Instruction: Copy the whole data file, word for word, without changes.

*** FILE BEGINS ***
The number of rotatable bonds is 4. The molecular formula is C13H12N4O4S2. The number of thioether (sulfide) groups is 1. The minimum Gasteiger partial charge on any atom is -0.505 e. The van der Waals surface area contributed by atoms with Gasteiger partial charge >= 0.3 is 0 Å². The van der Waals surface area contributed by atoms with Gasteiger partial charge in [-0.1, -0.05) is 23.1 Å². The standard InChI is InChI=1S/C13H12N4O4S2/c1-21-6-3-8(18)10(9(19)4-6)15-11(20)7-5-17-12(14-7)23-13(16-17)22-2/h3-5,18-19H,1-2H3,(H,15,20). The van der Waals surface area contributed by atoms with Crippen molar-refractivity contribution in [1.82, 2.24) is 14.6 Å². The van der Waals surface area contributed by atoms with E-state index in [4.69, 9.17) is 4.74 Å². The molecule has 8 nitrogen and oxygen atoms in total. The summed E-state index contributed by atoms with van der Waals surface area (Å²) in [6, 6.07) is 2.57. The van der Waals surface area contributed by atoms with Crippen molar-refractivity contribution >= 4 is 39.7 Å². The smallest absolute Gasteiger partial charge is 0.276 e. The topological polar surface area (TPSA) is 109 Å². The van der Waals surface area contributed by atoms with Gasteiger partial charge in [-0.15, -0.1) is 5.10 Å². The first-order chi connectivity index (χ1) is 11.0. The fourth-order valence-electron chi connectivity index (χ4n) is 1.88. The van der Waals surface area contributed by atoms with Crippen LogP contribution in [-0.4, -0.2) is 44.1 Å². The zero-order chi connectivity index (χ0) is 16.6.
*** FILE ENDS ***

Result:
The number of rotatable bonds is 4. The molecular formula is C13H12N4O4S2. The number of thioether (sulfide) groups is 1. The minimum Gasteiger partial charge on any atom is -0.505 e. The van der Waals surface area contributed by atoms with Gasteiger partial charge >= 0.3 is 0 Å². The van der Waals surface area contributed by atoms with Gasteiger partial charge in [-0.1, -0.05) is 23.1 Å². The standard InChI is InChI=1S/C13H12N4O4S2/c1-21-6-3-8(18)10(9(19)4-6)15-11(20)7-5-17-12(14-7)23-13(16-17)22-2/h3-5,18-19H,1-2H3,(H,15,20). The van der Waals surface area contributed by atoms with Crippen molar-refractivity contribution in [1.82, 2.24) is 14.6 Å². The van der Waals surface area contributed by atoms with E-state index in [4.69, 9.17) is 4.74 Å². The molecule has 8 nitrogen and oxygen atoms in total. The summed E-state index contributed by atoms with van der Waals surface area (Å²) in [6, 6.07) is 2.57. The van der Waals surface area contributed by atoms with Crippen molar-refractivity contribution >= 4 is 39.7 Å². The smallest absolute Gasteiger partial charge is 0.276 e. The topological polar surface area (TPSA) is 109 Å². The van der Waals surface area contributed by atoms with Gasteiger partial charge in [-0.15, -0.1) is 5.10 Å². The first-order chi connectivity index (χ1) is 11.0. The fourth-order valence-electron chi connectivity index (χ4n) is 1.88. The van der Waals surface area contributed by atoms with Crippen LogP contribution in [-0.4, -0.2) is 44.1 Å². The zero-order chi connectivity index (χ0) is 16.6.